Twenty Years of Magic: The Gathering
Twenty years ago tonight – Halloween of 1993 – I opened my first Magic: The Gathering cards and played for the first time.
A few weeks before, I had made my regular trip to Game Towne at Parkway Plaza in El Cajon, California, to check whether they had any new GURPS books in stock. On the black dry-erase board dedicated to new releases, in neon pink marker, read "Magic: The Gathering". I had never heard of the game, but the name resonated with me, triggering feelings of mystery and portent and importance. I asked Lyle, the clerk, what he knew about this game. He said "It debuted at a festival over the summer. It's a game that you play with trading cards. The art is awesome – and I hear the game is fun to play, too."
I placed my preorder for a "starter deck" of the game, and urged my best friends Rob and Chris to pre-order as well. Game Towne received their shipment, from the set that would later be called "Beta", on Halloween, and my friends picked up all three of our decks on their way to my house for the little Halloween party we had planned. Much to my frustration, they had already opened their decks in the car and had begun trading with each other before they even got to my place. We had plans for that evening: movies and music and food, none of which materialized. We just played Magic all night.
Magic was a new type of game: players accumulate the cards as they would baseball cards, then assemble them into decks to battle other players. You never know what deck you will be facing when you meet an opponent: with over ten thousand cards printed over the last two decades, you can see, in casual play, an effectively infinite number of variations.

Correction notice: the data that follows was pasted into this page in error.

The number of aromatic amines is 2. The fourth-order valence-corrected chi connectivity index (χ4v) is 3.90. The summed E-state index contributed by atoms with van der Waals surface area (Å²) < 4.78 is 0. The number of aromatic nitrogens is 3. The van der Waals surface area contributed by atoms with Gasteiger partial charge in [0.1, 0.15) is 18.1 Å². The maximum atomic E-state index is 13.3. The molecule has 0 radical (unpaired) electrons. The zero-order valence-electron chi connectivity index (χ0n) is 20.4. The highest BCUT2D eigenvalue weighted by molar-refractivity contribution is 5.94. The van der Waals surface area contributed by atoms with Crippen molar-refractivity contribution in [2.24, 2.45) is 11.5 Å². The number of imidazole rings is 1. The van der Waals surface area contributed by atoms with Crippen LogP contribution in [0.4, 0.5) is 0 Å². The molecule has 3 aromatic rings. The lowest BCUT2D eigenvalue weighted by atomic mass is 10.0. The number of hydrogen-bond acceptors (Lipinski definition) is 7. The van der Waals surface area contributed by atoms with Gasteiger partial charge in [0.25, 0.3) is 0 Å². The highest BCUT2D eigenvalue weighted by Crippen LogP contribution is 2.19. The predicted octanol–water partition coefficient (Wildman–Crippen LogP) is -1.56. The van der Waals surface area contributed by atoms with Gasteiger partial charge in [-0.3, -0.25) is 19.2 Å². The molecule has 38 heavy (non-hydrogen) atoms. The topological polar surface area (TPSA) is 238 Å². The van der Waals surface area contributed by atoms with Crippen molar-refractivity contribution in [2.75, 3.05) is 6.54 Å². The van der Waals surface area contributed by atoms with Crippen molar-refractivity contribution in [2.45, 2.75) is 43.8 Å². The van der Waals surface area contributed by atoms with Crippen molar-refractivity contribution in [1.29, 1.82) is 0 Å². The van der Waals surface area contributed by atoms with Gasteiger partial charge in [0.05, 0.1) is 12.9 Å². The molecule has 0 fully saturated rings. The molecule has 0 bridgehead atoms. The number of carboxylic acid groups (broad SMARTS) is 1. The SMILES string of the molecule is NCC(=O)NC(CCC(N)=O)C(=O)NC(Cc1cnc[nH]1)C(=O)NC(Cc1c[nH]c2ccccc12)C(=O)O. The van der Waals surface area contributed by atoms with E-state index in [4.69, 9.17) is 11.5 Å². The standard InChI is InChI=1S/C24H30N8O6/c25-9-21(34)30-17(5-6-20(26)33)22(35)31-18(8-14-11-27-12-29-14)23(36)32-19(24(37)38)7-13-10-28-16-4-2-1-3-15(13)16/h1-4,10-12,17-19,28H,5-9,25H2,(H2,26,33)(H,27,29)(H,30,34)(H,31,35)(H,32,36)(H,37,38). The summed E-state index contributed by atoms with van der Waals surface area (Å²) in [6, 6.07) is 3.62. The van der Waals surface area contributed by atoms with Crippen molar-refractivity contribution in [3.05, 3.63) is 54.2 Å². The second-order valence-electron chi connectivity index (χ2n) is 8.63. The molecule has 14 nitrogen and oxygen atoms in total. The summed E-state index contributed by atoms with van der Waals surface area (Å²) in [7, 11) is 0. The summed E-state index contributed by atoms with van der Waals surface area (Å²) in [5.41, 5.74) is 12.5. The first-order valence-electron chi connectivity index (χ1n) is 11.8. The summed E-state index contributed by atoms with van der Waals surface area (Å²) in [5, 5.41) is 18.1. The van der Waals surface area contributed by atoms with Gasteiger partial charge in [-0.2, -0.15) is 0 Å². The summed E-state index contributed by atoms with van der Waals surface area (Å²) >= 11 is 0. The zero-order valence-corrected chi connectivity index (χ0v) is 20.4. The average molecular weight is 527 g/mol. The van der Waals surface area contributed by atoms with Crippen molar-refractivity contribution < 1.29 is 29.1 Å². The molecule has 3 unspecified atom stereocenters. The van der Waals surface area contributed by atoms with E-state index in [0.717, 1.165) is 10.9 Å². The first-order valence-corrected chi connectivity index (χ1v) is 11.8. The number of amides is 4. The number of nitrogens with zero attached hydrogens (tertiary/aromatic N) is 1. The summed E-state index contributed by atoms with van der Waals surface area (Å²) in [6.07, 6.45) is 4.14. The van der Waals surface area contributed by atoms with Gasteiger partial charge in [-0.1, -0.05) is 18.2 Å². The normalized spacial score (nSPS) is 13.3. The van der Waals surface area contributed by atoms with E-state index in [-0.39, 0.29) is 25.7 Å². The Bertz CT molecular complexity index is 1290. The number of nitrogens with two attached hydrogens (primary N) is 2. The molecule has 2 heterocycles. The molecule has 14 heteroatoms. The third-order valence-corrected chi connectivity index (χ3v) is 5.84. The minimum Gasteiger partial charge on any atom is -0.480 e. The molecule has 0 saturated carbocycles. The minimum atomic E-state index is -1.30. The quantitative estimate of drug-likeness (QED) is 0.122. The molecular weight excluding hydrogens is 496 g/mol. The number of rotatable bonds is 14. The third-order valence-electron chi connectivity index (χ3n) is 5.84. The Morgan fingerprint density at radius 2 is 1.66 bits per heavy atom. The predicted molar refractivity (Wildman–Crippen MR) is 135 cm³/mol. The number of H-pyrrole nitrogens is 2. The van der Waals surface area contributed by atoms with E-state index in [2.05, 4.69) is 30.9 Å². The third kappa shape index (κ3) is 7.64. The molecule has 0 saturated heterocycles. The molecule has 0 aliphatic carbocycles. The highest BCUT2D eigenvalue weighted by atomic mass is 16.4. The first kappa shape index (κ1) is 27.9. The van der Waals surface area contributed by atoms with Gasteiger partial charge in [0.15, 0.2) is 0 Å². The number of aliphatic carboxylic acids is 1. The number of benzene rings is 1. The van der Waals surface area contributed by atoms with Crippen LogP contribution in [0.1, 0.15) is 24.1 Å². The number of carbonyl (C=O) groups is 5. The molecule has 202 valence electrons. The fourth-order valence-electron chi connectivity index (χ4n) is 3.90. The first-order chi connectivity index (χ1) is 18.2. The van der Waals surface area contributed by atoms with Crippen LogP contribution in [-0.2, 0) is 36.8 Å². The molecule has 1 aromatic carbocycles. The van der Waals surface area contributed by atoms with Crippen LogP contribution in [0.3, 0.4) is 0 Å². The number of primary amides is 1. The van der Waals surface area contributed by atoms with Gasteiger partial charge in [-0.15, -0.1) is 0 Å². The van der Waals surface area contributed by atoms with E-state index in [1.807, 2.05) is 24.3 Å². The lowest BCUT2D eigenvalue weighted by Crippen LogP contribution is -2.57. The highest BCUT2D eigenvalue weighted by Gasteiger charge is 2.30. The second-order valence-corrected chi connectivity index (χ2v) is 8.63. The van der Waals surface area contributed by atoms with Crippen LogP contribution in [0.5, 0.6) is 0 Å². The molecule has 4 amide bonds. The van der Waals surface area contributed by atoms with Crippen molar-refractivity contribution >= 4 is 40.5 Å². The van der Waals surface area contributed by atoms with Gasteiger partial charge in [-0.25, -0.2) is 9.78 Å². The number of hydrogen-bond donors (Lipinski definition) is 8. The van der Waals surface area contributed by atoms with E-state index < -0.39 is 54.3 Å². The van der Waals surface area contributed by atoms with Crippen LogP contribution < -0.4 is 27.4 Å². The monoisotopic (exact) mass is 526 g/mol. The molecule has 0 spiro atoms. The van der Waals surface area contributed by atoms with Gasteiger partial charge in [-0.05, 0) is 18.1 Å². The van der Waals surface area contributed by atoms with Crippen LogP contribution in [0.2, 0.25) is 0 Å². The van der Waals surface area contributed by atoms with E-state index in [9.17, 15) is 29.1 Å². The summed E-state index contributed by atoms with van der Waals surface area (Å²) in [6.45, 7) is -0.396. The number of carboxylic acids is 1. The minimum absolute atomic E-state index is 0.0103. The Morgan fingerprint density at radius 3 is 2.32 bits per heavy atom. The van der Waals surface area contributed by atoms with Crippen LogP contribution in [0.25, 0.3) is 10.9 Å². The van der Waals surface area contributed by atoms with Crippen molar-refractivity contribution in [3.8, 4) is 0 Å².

The game has come a long way. On Halloween night of 1993, there were only 290 distinct cards that had been released. There was no organized play. There was no "netdecking" – copying successful decks card-for-card from Web listings – because there was effectively no Web to post the lists to.
Magic has been hugely influential in my education. The game's mechanics taught me important concepts of computer science, early and well. Learning to trade was a better immersion in economic theory than any Intro to Econ class ever created. Group play taught me lessons in game theory that I still mentally refer to. Selling a binder of cards bought me the computer on which I taught myself to program, and that led to a successful career as a software engineer.
And, of course, influential in my life in general: the draw to play the game got me out of my bedroom and forced a socially-awkward and introverted young man out into the world.
It's been twenty years. I still play, though not as much as I used to. I have a son now who just turned ten. Now we play, as father and son, and it's teaching him many of the same lessons I myself learned. The game has spurred numerous side projects of mine, including designing the "Shadow Magic" variant that became popular on AOL for a time in the mid-90s, to the SetMaker shareware program for expansion set design (the QuickBasic source code is now lost to history), to the popular and profitable ManabaseCrafter, darling of reddit and go-to source for people playing the Commander variant of the game.
So, here's to Magic: The Gathering. Thank you, Wizards of the Coast for publishing the game, and thank you, Richard Garfield, for designing such a wonderful tool and toy for nerds worldwide. Best of luck for the next two decades.